makingit_20_pp6-13_globalforum.qxp_print 16/11/2015 15:45 Page 7
For further discussion of the issues raised in Making It, please visit the magazine website at www.makingitmagazine.net and our Twitter page, @makingitmag. Readers are encouraged to surf on over to these sites to join in the online discussion and debate about industry for development. This process happened without adequate planning and included placing the urban poor in marginalized slum areas most vulnerable to disaster risk and climate change. Twenty-six per cent of the urban population lives in poverty or extreme poverty and nearly one in four people live in slums. The Initiative hopes to address these challenges by developing planning tools like greenhouse gas inventories and risk maps, as well as action plans that include lowcarbon and climate-resilient development. The Initiative supports local efforts to improve the quality of life of citizens, focusing particularly on the urban poor. For example, an upgrade of the public transport system in La Paz, in Mexico, provides cleaner, more efficient and comfortable buses for up to 50,000 people per day. Street improvements in Mar del Plata, in Argentina, have enhanced walkability for more than 13,000 pedestrians every day. The action plan for Managua, in Nicaragua, includes a programme for upgrading poor neighbourhoods with new social housing, public transport and storm water drainage. Khanna talked about the need for shared responsibility between the public and private sectors – “what I call hybrid
governance”, he writes, where industry plays an essential role in building sustainable and inclusive cities.
●Tony Marchi, New York City, USA, website comment Dongtan, China’s ultra-green city, was supposed to be ready and functioning in time for the 2010 Shanghai World Expo. The project was all about “zero emissions” and recycled waste. The city would ban cars, recycle water, and surround itself with organic farms and forests. Arup, a British engineering consultancy firm, was contracted in 2005 by the developer, the Shanghai Industrial Investment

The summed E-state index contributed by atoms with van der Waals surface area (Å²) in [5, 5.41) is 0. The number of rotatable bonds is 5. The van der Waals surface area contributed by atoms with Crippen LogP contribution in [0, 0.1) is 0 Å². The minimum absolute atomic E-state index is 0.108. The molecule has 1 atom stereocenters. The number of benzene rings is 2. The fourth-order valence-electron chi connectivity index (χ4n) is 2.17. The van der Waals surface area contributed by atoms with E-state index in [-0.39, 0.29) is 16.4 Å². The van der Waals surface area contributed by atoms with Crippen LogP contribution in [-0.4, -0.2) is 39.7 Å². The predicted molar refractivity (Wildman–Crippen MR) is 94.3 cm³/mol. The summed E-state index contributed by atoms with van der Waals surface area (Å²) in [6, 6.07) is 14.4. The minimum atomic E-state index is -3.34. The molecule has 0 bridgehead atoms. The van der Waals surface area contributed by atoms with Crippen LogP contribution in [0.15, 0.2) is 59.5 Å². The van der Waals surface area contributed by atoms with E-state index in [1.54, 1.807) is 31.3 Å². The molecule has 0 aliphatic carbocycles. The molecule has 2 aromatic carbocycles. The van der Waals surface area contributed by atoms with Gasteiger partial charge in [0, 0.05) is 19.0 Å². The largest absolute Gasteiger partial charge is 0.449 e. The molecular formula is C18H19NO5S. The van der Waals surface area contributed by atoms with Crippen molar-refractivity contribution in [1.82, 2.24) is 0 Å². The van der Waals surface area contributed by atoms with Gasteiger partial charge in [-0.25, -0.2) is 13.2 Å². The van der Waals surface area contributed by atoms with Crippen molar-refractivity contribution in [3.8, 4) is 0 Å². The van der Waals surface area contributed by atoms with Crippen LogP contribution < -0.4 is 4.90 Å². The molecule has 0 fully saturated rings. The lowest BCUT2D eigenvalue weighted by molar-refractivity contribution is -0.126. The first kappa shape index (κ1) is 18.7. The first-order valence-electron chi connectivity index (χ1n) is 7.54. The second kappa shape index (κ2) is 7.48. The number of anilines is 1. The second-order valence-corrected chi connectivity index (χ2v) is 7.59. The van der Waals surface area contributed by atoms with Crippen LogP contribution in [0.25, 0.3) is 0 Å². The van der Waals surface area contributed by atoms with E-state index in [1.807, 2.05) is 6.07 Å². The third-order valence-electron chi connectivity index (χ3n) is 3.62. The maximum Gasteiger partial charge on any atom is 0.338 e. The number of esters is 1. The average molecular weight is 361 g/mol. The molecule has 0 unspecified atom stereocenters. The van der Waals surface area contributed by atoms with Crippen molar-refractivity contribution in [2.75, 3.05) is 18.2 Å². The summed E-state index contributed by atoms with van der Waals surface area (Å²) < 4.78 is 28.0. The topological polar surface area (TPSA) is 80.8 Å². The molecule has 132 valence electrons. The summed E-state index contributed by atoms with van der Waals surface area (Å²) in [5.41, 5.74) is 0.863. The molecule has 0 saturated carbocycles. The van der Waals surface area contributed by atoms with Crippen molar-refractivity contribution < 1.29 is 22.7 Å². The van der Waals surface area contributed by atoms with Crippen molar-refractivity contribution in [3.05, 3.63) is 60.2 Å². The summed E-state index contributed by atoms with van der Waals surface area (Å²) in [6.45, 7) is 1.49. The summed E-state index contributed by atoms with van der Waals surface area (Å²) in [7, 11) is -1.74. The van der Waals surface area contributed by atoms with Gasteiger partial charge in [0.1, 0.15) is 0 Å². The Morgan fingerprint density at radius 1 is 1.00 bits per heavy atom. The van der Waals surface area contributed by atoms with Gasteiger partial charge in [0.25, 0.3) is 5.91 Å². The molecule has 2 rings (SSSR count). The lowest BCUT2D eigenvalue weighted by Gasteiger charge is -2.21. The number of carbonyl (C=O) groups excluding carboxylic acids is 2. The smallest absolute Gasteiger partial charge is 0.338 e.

Company, to design and masterplan the city. In 2005, the then prime minister of the UK, Tony Blair, signed a deal for the groundbreaking plan. The city was meant to become home for 50,000 people by 2020, yet the utopia never became a reality. In 2006 the project was halted indefinitely after it was discovered that the site had languished untouched, following a corruption scandal and financial problems. In 2007, the British magazine, Ethical Corporation, named Arup and Dongtan, winners of Greenwasher of the year award for 2007.
The world’s longest bridge and tunnel now connects the building site to Pudong, in outer Shanghai, but the ‘Dongtan dream’ has been abandoned.
● Pauline Ffrench, website comment
React to this? I haven’t seen many editions of Making It magazine – have you discussed nuclear power yet? On the one hand I’ve heard it called a vital lowcarbon energy source, on the other hand it’s expensive and creates dangerous waste. It would make a good ‘hot topic’!
● Marcus Falco, by email
Parag Khanna’s keynote article (“In the century of cities”) in Making lt number 18. Khanna talked about the need for shared responsibility between the public and private sectors – “what I call hybrid governance”, he writes, where industry plays an essential role in building sustainable and inclusive cities.
Steady prosperity has not been achieved throughout the world and there remain remarkable differences between and within regions, countries a...